psychedelic-witchcraft-the-visionLegend has it that the ancient gods of Blues and Doom brought forth a four piece from the heart of Tuscany (Florence) to spread their message through the medium of music. With divine backing and a sultry and seductively voiced doomstress by the name of Virginia Monti, Psychedelic Witchcraft came into being. With a rich sound heavily rooted in the classic rock stylings of the 70’s and an air of mystery surrounding them, this Italian four piece are here to show what the gods bestowed upon them with “The Vision”.

With an unmistakable nostalgic approach, “A Creature” opens the album with a slightly haunting feel before a warm, overdriven guitar sound similar to the likes of Blue Cheer and Blue Öyster Cult comes in. With the slightly supernatural edge to it, the soft, dream-like vocals come in, creating a very mesmerising effect and the bitchin’ blues licks scattered across the track are a pleasure to indulge in. From here on out, “The Vision” maintains a similar approach.

“Witches Arise” is a bit more upbeat and despite the ominous lyrical content, it has a rather good feel about it. Punchy riffs in the verse and some really clear and constructive arpeggios in the chorus, the bulk of the song is simplistic but massively impactful with its sound, and the lead section is like any good classic rock solo – a little bit of flair mixed in with some wailing bends and nimble licks. “Demon Lair” retains the punchy feel and the sharpness and precision of the lead lines scattered across the track is on form. With a real raw infectious, hip-shaking groove and gritty vocal work, it has a great sound and feel to it whilst keeping things straight forwards.

“Wicked Ways” is one of the highlights of the album, demonstrating the bands more restrained side with a real classic blues rock number. Excellent tone control, seductive and sultry vocals which have a captivating effect and some subtle lead and melodic progressions littered throughout the track, its semi-stripped back approach works wonders and when it kicks in for the lead sections and then the big final chorus, it has a massive effect, really shining out as a great track. “The Night” brings shades of Hendrix to the musical delivery with the sound and feel of the guitars and little fills dotted across the track to spice it up and the strong vocal delivery, along with the flair filled solo tips a nod to one of the men who was influential in changing the sound of rock and roll.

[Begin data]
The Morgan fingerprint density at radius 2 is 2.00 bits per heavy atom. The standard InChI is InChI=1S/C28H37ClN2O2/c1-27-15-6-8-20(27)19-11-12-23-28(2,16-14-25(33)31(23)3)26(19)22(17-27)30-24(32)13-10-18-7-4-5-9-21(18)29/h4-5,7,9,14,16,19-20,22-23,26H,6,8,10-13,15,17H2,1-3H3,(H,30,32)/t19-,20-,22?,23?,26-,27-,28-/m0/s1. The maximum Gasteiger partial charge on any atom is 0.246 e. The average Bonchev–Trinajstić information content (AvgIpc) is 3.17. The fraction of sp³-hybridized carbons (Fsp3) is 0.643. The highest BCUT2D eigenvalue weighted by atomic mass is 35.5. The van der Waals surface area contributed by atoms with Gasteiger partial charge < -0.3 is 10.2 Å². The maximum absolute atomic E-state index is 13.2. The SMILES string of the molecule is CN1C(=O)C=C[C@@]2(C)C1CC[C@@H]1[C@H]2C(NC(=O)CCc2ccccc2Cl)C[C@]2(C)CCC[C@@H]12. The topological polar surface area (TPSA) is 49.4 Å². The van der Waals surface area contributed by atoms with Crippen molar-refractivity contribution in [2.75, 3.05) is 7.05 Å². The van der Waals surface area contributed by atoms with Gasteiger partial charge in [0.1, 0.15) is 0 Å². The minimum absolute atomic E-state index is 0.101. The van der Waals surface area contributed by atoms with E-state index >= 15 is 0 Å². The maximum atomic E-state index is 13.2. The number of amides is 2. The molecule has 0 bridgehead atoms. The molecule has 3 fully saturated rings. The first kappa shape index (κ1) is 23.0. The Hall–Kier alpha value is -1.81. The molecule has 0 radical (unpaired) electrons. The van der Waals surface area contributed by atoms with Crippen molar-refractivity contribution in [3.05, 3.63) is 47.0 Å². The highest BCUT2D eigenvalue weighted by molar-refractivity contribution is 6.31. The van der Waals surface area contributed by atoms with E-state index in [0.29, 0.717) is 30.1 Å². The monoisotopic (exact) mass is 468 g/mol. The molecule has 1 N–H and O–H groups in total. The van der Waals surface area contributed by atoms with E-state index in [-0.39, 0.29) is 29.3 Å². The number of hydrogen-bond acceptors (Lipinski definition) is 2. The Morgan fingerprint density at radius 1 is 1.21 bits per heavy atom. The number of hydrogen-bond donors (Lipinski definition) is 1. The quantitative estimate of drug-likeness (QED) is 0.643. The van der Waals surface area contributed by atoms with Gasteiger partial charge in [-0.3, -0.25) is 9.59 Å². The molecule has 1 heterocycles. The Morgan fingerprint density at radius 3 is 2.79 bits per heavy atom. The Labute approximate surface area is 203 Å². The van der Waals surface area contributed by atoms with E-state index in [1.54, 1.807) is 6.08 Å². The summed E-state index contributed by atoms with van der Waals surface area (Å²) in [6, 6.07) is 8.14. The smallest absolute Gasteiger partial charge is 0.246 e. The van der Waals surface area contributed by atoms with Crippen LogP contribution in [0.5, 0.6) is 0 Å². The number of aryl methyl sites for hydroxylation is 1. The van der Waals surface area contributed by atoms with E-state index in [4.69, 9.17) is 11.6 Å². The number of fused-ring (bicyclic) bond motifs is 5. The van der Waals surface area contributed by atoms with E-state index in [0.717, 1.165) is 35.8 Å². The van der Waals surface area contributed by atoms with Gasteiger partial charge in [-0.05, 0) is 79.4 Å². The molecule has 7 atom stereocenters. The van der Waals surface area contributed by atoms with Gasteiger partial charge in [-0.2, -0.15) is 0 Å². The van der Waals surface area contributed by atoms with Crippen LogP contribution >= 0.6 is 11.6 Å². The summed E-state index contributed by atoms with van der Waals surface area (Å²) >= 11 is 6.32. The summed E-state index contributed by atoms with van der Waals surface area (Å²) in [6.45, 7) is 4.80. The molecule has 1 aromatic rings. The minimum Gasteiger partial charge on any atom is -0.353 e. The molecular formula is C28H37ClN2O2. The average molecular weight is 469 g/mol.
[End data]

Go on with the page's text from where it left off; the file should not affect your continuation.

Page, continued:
From this point, there’s little variety sadly, with the remaining tracks all mirroring or sounding similar to the ones mentioned above. “The Only One That knows” is another slow paced, stripped back track full of classic blues feel. With heartfelt delivery in the music and the lyrics, it’s a soft one which has a real relaxed delivery. “War” brings back the Hendrix styled approach with copious amounts of fuzz and a real sharp and punchy delivery complete with bitchin’ lead work and this flows into “Different” which brings in a more bluesy element to the Hendrixisms across this album. With a raw, simple and infectious feel and melodic hook to it, the track flows well and has a real crisp sound to it.

Closing the album is “Magic Hour Blues” which brings back the slower pace and build up feel once again before kicking back into the classic rock approach. With softly delivered vocals in the verse and a bigger melodic delivery for the chorus, the vocals shine out once again with their sultry and captivating tone whilst the guitar delivers its lead lines with some flair and style once again. Much like the rest of the album, it’s rich in that classic feel and it closes the album well.

Overall, “The Vision” is a nod to the bands who laid the foundations for what we listen to today. With its rich and classic tone, bringing shades of the forefathers of stoner and doom, it mixes the raw and mystical qualities of the psychedelic side of the 70’s with some intriguing lyrical themes and delivery. As good as this release is, it does seem to merge into one long track sometimes and maybe more kick in certain places would hold the attention more… But from what I have seen in this vision, is that riffs, wailing solo’s and seductive vocals are something we should embrace.

(7/10 Fraggle)